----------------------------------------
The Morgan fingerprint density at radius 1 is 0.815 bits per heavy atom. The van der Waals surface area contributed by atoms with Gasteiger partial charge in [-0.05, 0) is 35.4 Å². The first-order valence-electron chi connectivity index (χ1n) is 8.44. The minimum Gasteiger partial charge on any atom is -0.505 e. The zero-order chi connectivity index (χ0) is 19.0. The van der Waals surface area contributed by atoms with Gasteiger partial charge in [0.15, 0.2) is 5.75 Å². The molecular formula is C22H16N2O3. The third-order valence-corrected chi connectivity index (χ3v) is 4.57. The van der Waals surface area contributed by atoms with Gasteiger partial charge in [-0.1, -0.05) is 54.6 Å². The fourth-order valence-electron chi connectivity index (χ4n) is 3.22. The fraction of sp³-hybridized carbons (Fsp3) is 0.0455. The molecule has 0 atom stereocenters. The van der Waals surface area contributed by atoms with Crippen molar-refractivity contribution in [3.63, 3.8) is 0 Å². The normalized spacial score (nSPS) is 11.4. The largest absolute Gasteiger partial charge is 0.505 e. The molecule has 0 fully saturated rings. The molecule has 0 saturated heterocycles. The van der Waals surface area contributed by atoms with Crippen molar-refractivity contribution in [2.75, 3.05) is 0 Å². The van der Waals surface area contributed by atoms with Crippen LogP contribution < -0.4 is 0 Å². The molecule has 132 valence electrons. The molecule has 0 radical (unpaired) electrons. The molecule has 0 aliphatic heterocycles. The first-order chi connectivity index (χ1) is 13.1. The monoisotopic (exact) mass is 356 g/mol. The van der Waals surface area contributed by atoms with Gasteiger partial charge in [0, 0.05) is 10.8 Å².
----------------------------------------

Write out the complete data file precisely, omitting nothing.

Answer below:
The Morgan fingerprint density at radius 1 is 0.815 bits per heavy atom. The van der Waals surface area contributed by atoms with Gasteiger partial charge in [-0.05, 0) is 35.4 Å². The first-order valence-electron chi connectivity index (χ1n) is 8.44. The minimum Gasteiger partial charge on any atom is -0.505 e. The zero-order chi connectivity index (χ0) is 19.0. The van der Waals surface area contributed by atoms with Gasteiger partial charge in [0.15, 0.2) is 5.75 Å². The molecular formula is C22H16N2O3. The third-order valence-corrected chi connectivity index (χ3v) is 4.57. The van der Waals surface area contributed by atoms with Gasteiger partial charge in [-0.1, -0.05) is 54.6 Å². The fourth-order valence-electron chi connectivity index (χ4n) is 3.22. The fraction of sp³-hybridized carbons (Fsp3) is 0.0455. The molecule has 0 atom stereocenters. The van der Waals surface area contributed by atoms with Crippen molar-refractivity contribution in [3.63, 3.8) is 0 Å². The normalized spacial score (nSPS) is 11.4. The largest absolute Gasteiger partial charge is 0.505 e. The molecule has 0 fully saturated rings. The molecule has 0 saturated heterocycles. The van der Waals surface area contributed by atoms with Crippen molar-refractivity contribution in [2.75, 3.05) is 0 Å². The van der Waals surface area contributed by atoms with Crippen LogP contribution < -0.4 is 0 Å². The molecule has 132 valence electrons. The molecule has 0 radical (unpaired) electrons. The molecule has 0 aliphatic heterocycles. The first-order chi connectivity index (χ1) is 13.1. The monoisotopic (exact) mass is 356 g/mol. The van der Waals surface area contributed by atoms with Gasteiger partial charge in [0, 0.05) is 10.8 Å².